Man’s—and Woman’s—Best Friend

Zoë Sharp

I’m side-stepping my usual post, yeilding the floor to two others whose voices need to be heard today, both former Murderatos. The first is Ken Bruen, who surely needs no introduction here, and the second is Alafair Burke.

Their words speak for themselves:


Ken Bruen

In Ireland today, doctors are being paid for treating 513 dead patients.

Due to serious flaws in the HSE’s notification system.

In 2010, 5 million was written off by The Health Authority, when they discovered that 20,000 dead Medical card holders had been paid.

How seriously fucked is that?

And we wonder why, after Greece, we are in such serious financial shite?

But lest I begin to grim, we can get back to that later, here is my own grave story.

Last November, the sole remaining member of my family, my brother Declan, was found dead in his flat. His body was lying there for 8 months!

I kid thee not.

Always a very private person, disappearing for months on end was his gig. But he lived in a gated community, surrounded by pubs, his mates and right in the centre of the city.

After I had identified the remains, we had the funeral on a wet bitterly cold late November morning. Just before I was due to hold the rope that would lower the casket, the manager of the cemetery said

‘I need to speak to you urgently.’


I snapped

‘Could it like wait, five minutes?’


He whispered

‘There’s no room for you.’

‘Room, where?’

He indicated the open grave, where five of my family rested, said

‘When Declan goes in, it’s full, there’s no room for you.’

Jesus, how unhealthy did I look?

And I asked

‘Did you have to.. I mean absolutely have to tell me now?’

He was affronted at my tone.

Stalked off.

A metaphor if you will. As there’s been no room for me in my family in life, I was now banned from the grave.

Perfect for a writer.

The ultimate outsider.


I got a new pup.

Cross me bedraggled heart.

Named Polo as the vet said, I swear

‘He’s bi-polar.’

Well, he’s certainly the quietest dog I’ve ever had. Zen in his stillness. Maybe he’s read my recent reviews and feels silence is best. I, after all, dish out the grub.

So you know!

I remain convinced that one of the best treatments for depression is a dog. Very hard to be wallowing in the deep when a little pup is gazing at you in love and wonder.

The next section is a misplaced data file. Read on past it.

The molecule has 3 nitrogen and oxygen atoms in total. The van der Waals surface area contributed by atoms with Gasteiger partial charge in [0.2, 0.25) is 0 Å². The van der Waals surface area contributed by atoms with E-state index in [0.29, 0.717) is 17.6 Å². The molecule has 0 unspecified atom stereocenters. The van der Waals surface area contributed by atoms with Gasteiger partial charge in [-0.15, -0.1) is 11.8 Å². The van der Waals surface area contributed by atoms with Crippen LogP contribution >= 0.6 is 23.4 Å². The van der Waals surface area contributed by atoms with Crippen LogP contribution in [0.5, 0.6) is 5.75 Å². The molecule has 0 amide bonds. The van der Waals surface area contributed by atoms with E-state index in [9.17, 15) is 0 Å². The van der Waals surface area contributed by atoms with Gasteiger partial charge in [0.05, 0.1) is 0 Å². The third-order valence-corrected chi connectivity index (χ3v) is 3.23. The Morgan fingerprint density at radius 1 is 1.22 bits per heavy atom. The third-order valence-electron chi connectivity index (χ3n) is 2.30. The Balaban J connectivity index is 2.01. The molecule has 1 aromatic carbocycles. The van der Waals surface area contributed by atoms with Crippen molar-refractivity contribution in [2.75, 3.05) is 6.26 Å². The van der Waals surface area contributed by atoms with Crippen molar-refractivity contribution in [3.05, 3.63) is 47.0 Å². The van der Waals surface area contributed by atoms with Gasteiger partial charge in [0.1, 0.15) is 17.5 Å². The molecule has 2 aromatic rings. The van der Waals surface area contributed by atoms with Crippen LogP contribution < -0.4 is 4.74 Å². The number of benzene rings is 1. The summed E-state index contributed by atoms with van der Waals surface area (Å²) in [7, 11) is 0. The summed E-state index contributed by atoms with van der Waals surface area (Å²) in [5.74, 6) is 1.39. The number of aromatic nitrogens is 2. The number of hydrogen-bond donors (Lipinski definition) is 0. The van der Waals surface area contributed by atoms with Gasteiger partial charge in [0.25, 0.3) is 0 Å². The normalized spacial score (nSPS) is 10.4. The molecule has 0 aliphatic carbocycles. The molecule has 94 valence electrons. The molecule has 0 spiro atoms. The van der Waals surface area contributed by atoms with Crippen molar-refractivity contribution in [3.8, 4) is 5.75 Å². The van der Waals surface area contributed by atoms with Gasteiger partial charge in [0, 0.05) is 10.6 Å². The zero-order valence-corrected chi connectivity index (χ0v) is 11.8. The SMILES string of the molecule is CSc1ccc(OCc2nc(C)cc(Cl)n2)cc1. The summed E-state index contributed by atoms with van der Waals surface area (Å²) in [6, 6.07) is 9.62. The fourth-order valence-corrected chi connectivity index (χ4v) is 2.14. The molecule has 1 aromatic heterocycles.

And he’s funny.


Steals the case of my glasses, hides it, then looks like

‘Who me?’


To write for Murderati was one of the great joys



Of my career.




Pari and JT

Alexandra and Zoe

and now new Murderati friends

Gar and Stephen and David


The crew of Murderati are just the very best I know. To be allowed to check in at odd moments is just bliss. To writer belong. Since I gave up cigs, I’ve become a gobshite.

Truth to sadly tell.

I started cycling, 20 miles every day, and worse, cut out brews since my trip to New York in December.

(Note to cemetery manager.)

I said to Reed, next

‘I’ll be writing cat mysteries.’

(Maybe a Zen bi-polar canine sidekick?, you think?)

Reed in his inimitable fashion, emailed back


Flash fiction par excellence.

Read Craig’s El Gavilian

And the new Jason Starr.


David Corbett continues to hugely entertain on the poetic nuances. I’m re-reading The Book Thief for the sheer joy and it reminds me of David in the best way.

I’m readying me own self for The German tour.

Sounds …posh………….The German tour

As opposed


Poor tour I guess.

The Germans have discovered my role as a dead Viking in the worst movie ever made

‘Alfred The Great.’

Which dovetails nicely


(always wanted to seem literary and dovetail)

My most recent news.

A role as an English professor in a new Irish –German TV series.

And my preparation?

Grow a beard.

And I suppose, act literary.

I’ve been doing serious and intense me whole befuddled life so that’s a give.


The pup seems bemused by this new me, and barks when I rough house in the garden with him and won’t

No way

Bring back the old ball he used to love a month ago.

Not a grave matter you might think but in the world of pups